A safari theme park in Thailand that features orangutan kickboxing matches - complete with boxing gloves, spin kicks, and bikini-clad females of the species displaying cards with the round number - had drawn the glee of some tourists and the ire of animal rights activists.
, an attraction in the outskirts of Bangkok, has been offering a 30-minute show that has attracted hordes of tourists who enthusiastically cheer on two costumed apes as they act out a boxing match, reports the New York Daily News.
The practice had been featured at the park for decades, and part of the show reportedly involved an orangutan dressed as a doctor attending to one of the fallen athletes.
Safari World was banned
by the government of Thailand from promoting and holding these exhibits of orangutans in the mock Rumble in Jungle show six years ago. But once again they are back at it with daily show times featuring the apes and their costumes.
In 2004, Thai police raided the park and seized 114 of Safari World's orangutans, after rumors surfaced that some of the animals had been smuggled into Thailand, and not bred in captivity as Safari World's owners claimed.
Orangutans can only be found in the wild in Malaysia and Indonesia, and because they are an endangered species (only 27,000 are left in the wild), strict laws prohibit their being removed from those countries.
DNA tests proved that 57 of them did not come from the breeding program, but had indeed been taken from someplace else, said NYU journalist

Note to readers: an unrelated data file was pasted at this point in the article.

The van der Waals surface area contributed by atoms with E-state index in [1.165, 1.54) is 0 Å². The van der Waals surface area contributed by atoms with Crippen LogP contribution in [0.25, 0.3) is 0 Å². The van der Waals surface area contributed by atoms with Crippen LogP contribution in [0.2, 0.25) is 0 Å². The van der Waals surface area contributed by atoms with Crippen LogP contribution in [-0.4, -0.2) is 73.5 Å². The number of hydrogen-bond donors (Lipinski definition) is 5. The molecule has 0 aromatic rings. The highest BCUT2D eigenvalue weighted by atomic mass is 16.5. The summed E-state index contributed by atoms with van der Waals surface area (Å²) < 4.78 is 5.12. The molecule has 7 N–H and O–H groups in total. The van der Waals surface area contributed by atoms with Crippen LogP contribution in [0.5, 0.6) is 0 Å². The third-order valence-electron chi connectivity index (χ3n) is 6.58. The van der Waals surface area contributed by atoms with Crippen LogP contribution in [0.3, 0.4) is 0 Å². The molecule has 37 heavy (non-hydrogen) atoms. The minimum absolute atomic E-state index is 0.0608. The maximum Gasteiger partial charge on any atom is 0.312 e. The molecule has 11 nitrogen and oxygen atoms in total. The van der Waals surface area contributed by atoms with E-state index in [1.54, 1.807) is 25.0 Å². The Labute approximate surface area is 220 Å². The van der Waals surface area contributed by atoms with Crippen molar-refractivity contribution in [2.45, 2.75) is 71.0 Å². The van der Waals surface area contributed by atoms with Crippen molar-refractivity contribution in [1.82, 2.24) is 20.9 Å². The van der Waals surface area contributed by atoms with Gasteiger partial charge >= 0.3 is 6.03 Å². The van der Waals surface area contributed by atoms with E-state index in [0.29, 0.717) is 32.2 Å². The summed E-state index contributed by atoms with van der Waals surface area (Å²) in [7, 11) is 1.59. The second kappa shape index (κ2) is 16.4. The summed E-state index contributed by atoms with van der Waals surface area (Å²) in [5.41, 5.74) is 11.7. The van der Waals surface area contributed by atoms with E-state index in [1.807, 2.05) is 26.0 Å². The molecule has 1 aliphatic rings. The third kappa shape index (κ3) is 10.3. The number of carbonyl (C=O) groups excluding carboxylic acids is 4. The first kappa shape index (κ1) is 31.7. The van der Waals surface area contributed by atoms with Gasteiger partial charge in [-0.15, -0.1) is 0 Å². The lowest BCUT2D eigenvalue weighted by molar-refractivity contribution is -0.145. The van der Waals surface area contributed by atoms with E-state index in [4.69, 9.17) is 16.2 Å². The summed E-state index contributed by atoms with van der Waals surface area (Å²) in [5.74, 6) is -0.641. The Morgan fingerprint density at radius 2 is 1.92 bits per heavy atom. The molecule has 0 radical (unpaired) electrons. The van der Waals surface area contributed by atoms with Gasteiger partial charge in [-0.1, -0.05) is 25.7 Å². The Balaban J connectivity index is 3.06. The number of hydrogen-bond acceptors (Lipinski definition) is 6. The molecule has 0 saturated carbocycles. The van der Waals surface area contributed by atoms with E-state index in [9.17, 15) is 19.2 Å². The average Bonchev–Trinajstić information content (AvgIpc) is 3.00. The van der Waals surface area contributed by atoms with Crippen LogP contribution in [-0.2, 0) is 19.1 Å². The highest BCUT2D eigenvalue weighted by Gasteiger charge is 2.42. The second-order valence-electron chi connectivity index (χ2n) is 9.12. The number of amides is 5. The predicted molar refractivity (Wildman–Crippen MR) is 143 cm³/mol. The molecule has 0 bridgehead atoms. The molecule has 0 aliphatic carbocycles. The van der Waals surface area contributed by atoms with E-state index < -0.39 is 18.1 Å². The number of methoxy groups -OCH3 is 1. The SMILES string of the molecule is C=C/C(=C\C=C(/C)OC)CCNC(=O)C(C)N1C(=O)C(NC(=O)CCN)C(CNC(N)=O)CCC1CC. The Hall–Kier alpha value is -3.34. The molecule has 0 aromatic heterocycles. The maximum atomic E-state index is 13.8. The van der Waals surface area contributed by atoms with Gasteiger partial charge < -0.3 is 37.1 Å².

What the paying tourists don't see is what happens after the boxing match ends and the orangutans are then returned to their dark cages. It is not known how many orangutans have been captured and trained by Safari World and they will not respond to requests for information.
But while the display may seem cute and amusing to some, others have pointed out the darker side of the practice which is shown in this video
of an orangutan boxing facility in Indonesia.
The kickboxing Orangutan show at Safari World was first exposed by Monkey World
Ape Rescue Center. Monkey World assists governments around the world to stop the smuggling of primates from the wild. The Center takes in rescued primates that have been abused, neglected and exploited by businesses like Safari World.
Organisers say what they are doing is legal but activists blame lax laws for that situation.
Animal rights groups, such as PETA
, have dismissed the organizer's claims that the animals have been trained not to harm each other and only pretend to be knocked out, citing the abuse that some of the participating apes have endured.
The orangutans are rewarded during the show with treats to encourage them to continue to beat on each other and winners receive extra foods for their efforts in the sport of kicking that many tourists say is a hilarious animal show to observe with trained apes performing what has been taught to them by Safari World workers.
PETA disagrees and said "When you see these animals performing what are completely unnatural tricks…they're not doing it because they want to, they're doing it because they're afraid not to," according to Debbie Leahy, PETA's director of captive animals.
The word "orangutan," which means "man of the forest," may be evidence that the creatures are more suited to swinging on trees than fighting in the ring.